There remains a paucity of evidence in the literature assessing long-term learning outcomes in medical professionals via ARS. Our study did not show improved long-term learning outcomes in radiology residents amongst any dimension measured, including a posttest testing content from five different lectures, or the MSK section of a national standardized exam, the ACR In-Service exam. The results from the survey, however, demonstrated a statistically significant likelihood of studying radiology more outside work amongst the residents that did receive ARS. In addition, by the end of the study, median responses to the survey showed the strong preference for ARS in radiology lectures as well as the strong belief that ARS may help promote engagement as well as ability to learn radiology content.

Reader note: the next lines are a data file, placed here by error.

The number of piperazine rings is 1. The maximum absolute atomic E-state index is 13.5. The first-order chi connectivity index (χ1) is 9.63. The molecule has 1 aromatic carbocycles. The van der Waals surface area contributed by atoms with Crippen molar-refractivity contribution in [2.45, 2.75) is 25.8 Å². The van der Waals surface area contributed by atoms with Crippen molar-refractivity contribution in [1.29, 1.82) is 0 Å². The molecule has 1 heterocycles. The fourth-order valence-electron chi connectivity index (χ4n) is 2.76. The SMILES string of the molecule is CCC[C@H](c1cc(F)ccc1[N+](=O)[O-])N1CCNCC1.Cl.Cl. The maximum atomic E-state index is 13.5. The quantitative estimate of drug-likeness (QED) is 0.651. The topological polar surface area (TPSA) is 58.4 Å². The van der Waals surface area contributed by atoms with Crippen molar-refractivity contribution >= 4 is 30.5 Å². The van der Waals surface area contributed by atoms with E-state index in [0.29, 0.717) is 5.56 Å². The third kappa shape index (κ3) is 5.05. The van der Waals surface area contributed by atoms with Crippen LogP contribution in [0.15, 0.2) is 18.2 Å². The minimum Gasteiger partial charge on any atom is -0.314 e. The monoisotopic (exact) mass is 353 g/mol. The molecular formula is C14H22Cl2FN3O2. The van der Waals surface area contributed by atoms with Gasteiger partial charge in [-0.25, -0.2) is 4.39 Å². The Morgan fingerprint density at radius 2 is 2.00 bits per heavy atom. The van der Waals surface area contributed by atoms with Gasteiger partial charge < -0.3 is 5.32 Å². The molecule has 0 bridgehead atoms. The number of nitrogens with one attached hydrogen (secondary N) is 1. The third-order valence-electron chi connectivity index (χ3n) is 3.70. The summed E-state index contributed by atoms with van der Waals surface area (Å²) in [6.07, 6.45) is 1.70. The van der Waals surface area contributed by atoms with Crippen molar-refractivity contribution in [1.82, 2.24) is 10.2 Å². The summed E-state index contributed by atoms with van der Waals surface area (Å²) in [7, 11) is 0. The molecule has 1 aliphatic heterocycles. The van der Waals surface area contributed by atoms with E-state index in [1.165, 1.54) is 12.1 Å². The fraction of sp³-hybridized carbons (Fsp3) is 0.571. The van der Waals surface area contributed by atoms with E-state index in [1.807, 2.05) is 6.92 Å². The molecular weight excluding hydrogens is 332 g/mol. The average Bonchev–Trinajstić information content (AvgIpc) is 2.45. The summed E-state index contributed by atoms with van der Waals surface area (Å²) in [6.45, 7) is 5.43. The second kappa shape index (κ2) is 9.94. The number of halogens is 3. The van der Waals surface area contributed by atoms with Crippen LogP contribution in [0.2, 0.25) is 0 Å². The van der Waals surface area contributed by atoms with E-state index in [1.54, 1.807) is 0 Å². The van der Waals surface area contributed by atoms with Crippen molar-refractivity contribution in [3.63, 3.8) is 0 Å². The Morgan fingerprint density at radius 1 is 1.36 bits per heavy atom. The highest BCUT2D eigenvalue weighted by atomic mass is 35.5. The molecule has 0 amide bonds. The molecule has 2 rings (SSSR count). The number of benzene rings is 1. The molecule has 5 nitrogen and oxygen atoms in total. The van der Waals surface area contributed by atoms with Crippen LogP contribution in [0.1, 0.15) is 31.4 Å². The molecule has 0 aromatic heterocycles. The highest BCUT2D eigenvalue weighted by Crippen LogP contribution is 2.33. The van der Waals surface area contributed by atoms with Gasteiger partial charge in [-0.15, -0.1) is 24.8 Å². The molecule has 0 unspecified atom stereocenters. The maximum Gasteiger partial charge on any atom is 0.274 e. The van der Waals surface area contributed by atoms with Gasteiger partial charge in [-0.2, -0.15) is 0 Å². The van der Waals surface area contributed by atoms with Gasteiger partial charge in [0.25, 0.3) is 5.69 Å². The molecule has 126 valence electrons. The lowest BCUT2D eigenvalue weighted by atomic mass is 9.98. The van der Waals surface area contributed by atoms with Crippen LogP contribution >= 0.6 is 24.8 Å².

Despite the fact that our initial hypothesis was not corroborated with the data in this study, our study does suggest a role for using ARS in didactic and case-based radiology lectures in educating the next generation of radiology residents. As educators continue to search for ways to optimally teach millennials, an approach that incorporates technology into education, such as RSNA Diagnosis Live, has been shown to cater to this “technologically native” demographic. The benefits of ARS include increased engagement during lectures without the pressure of being in a “hot seat” as has been done in traditional case-based radiology conferences, as well as the possibility of motivating residents to study more radiology content, as our study showed. Learner preference remains an important educational principle of andragogy, and radiology residents at our institution preferred ARS in their lectures, based on survey results. Furthermore, the motivation through self-directed learning cultivated through ARS is of paramount importance in radiology education since radiology residents often have to learn outside of the reading room in order to master the large breadth of knowledge necessary to pass core exams and become a competent radiologist.